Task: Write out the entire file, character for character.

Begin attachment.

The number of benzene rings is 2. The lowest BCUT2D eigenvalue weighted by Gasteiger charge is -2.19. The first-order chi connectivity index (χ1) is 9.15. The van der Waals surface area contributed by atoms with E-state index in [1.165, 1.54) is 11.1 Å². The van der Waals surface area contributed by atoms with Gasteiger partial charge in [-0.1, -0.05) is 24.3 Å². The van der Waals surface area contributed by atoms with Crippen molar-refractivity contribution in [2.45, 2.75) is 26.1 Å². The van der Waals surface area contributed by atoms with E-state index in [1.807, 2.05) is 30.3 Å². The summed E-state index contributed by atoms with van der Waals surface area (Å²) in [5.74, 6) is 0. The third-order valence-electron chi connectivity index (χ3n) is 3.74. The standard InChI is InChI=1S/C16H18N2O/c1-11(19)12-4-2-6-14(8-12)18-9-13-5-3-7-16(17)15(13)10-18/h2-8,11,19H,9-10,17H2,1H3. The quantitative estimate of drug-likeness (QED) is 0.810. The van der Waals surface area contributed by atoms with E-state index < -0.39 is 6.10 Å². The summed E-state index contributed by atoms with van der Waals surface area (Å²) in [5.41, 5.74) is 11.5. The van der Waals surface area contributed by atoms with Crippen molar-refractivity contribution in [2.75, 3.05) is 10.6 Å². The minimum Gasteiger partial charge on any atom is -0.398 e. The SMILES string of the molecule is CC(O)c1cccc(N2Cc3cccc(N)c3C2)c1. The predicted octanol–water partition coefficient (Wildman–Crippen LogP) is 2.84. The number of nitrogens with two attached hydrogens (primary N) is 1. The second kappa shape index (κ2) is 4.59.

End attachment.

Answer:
The number of benzene rings is 2. The lowest BCUT2D eigenvalue weighted by Gasteiger charge is -2.19. The first-order chi connectivity index (χ1) is 9.15. The van der Waals surface area contributed by atoms with E-state index in [1.165, 1.54) is 11.1 Å². The van der Waals surface area contributed by atoms with Gasteiger partial charge in [-0.1, -0.05) is 24.3 Å². The van der Waals surface area contributed by atoms with Crippen molar-refractivity contribution in [2.45, 2.75) is 26.1 Å². The van der Waals surface area contributed by atoms with E-state index in [1.807, 2.05) is 30.3 Å². The summed E-state index contributed by atoms with van der Waals surface area (Å²) in [5.74, 6) is 0. The third-order valence-electron chi connectivity index (χ3n) is 3.74. The standard InChI is InChI=1S/C16H18N2O/c1-11(19)12-4-2-6-14(8-12)18-9-13-5-3-7-16(17)15(13)10-18/h2-8,11,19H,9-10,17H2,1H3. The quantitative estimate of drug-likeness (QED) is 0.810. The van der Waals surface area contributed by atoms with E-state index < -0.39 is 6.10 Å². The summed E-state index contributed by atoms with van der Waals surface area (Å²) in [5.41, 5.74) is 11.5. The van der Waals surface area contributed by atoms with Crippen molar-refractivity contribution in [2.75, 3.05) is 10.6 Å². The minimum Gasteiger partial charge on any atom is -0.398 e. The SMILES string of the molecule is CC(O)c1cccc(N2Cc3cccc(N)c3C2)c1. The predicted octanol–water partition coefficient (Wildman–Crippen LogP) is 2.84. The number of nitrogens with two attached hydrogens (primary N) is 1. The second kappa shape index (κ2) is 4.59.